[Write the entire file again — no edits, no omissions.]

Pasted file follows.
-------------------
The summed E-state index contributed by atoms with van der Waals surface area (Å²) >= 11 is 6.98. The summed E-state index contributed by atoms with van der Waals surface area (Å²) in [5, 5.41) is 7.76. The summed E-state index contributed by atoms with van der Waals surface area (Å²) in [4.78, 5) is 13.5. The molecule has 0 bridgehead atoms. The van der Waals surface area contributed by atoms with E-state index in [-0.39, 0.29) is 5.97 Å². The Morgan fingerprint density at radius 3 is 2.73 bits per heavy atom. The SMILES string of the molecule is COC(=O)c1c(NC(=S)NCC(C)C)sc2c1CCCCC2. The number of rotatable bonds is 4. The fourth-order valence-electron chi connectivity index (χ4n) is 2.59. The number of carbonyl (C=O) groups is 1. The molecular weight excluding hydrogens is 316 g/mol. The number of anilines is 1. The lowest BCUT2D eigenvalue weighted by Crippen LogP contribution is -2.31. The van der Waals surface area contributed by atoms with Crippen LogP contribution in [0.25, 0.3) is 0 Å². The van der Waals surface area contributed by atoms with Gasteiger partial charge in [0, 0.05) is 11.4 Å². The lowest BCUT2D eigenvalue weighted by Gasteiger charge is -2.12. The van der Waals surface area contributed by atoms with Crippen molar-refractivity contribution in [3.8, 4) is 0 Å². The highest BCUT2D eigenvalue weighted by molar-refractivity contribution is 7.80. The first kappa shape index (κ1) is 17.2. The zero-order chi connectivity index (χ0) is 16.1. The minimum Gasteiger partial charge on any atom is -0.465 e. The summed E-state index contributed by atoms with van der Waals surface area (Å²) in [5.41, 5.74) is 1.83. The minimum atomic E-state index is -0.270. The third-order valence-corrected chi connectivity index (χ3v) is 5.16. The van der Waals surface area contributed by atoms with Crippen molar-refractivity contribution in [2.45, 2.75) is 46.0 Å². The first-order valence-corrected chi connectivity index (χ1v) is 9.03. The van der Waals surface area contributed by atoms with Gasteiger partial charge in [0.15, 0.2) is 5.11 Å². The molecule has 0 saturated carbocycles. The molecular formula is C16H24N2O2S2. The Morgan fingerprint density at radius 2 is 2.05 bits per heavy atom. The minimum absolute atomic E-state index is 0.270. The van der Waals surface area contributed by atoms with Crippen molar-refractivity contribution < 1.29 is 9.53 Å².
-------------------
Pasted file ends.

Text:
The summed E-state index contributed by atoms with van der Waals surface area (Å²) >= 11 is 6.98. The summed E-state index contributed by atoms with van der Waals surface area (Å²) in [5, 5.41) is 7.76. The summed E-state index contributed by atoms with van der Waals surface area (Å²) in [4.78, 5) is 13.5. The molecule has 0 bridgehead atoms. The van der Waals surface area contributed by atoms with E-state index in [-0.39, 0.29) is 5.97 Å². The Morgan fingerprint density at radius 3 is 2.73 bits per heavy atom. The SMILES string of the molecule is COC(=O)c1c(NC(=S)NCC(C)C)sc2c1CCCCC2. The number of rotatable bonds is 4. The fourth-order valence-electron chi connectivity index (χ4n) is 2.59. The number of carbonyl (C=O) groups is 1. The molecular weight excluding hydrogens is 316 g/mol. The number of anilines is 1. The lowest BCUT2D eigenvalue weighted by Crippen LogP contribution is -2.31. The van der Waals surface area contributed by atoms with Crippen LogP contribution in [0.25, 0.3) is 0 Å². The van der Waals surface area contributed by atoms with Gasteiger partial charge in [0, 0.05) is 11.4 Å². The lowest BCUT2D eigenvalue weighted by Gasteiger charge is -2.12. The van der Waals surface area contributed by atoms with Crippen molar-refractivity contribution in [3.8, 4) is 0 Å². The highest BCUT2D eigenvalue weighted by molar-refractivity contribution is 7.80. The first kappa shape index (κ1) is 17.2. The zero-order chi connectivity index (χ0) is 16.1. The minimum Gasteiger partial charge on any atom is -0.465 e. The summed E-state index contributed by atoms with van der Waals surface area (Å²) in [5.41, 5.74) is 1.83. The minimum atomic E-state index is -0.270. The third-order valence-corrected chi connectivity index (χ3v) is 5.16. The van der Waals surface area contributed by atoms with Crippen molar-refractivity contribution in [2.45, 2.75) is 46.0 Å². The first-order valence-corrected chi connectivity index (χ1v) is 9.03. The van der Waals surface area contributed by atoms with Gasteiger partial charge in [0.15, 0.2) is 5.11 Å². The molecule has 0 saturated carbocycles. The molecular formula is C16H24N2O2S2. The Morgan fingerprint density at radius 2 is 2.05 bits per heavy atom. The minimum absolute atomic E-state index is 0.270. The van der Waals surface area contributed by atoms with Crippen molar-refractivity contribution < 1.29 is 9.53 Å².